Impulsive children become thoughtful adults only after years of improvements to the brain's information highways, a team reports in Current Biology.
A study of nearly 900 young people ages 8 to 22 found that the ability to control impulses, stay on task and make good decisions increased steadily over that span as the brain remodeled its information pathways to become more efficient.
The finding helps explain why these abilities, known collectively as executive function, take so long to develop fully, says Danielle Bassett, an author of the study and an associate professor of bioengineering at the University of Pennsylvania.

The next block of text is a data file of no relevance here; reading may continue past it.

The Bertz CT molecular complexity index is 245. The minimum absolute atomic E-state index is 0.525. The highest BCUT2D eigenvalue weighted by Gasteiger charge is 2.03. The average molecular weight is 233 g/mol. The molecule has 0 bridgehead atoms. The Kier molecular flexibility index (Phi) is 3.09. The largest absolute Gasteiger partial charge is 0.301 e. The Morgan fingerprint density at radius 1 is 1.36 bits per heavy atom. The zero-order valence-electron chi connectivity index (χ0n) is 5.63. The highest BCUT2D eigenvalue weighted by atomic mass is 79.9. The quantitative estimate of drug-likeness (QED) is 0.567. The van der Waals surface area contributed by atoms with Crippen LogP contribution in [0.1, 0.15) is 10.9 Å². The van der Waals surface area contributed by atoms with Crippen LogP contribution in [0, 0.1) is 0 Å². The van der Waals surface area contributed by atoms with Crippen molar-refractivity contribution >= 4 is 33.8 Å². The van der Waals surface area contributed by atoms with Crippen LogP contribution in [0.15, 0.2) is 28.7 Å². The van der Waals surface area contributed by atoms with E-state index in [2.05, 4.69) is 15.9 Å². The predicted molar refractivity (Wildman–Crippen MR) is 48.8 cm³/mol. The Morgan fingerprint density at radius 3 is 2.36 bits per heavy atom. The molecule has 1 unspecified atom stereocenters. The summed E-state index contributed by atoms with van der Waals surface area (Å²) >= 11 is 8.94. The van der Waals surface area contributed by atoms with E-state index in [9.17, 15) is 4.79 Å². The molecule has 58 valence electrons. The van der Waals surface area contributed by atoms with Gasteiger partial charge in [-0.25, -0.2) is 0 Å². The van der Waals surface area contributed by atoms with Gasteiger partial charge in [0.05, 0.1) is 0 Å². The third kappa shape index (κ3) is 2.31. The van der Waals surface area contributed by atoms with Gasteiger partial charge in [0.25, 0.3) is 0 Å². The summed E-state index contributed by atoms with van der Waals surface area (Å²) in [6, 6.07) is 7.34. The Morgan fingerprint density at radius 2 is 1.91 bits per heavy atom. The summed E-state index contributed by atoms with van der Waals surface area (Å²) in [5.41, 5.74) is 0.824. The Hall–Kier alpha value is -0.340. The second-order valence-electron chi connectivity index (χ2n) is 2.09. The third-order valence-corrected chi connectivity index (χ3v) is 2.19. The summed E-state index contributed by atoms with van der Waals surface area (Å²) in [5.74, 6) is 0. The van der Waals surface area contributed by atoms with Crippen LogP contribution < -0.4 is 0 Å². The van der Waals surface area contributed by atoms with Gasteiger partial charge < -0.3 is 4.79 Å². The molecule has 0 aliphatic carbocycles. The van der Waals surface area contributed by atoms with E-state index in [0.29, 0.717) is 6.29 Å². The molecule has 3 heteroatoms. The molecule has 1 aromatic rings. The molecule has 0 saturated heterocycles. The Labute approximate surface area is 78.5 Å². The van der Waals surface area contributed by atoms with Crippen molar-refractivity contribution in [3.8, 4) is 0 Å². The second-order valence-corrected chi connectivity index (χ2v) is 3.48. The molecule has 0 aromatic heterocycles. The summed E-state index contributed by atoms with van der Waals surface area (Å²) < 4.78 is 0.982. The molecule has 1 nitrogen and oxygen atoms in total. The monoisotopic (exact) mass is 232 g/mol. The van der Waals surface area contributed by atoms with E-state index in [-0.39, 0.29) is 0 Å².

"A child's ability to run or to see is very well developed by the time they're 8," she says. "However, their ability to inhibit inappropriate responses is not something that's well developed until well into the 20s."
The results also suggest it may be possible to identify adolescents at risk of problems related to poor executive function, says Joshua Gordon, director of the National Institute of Mental Health, which helped fund the study. These include "all kinds of disorders such as substance abuse, depression and schizophrenia," he says.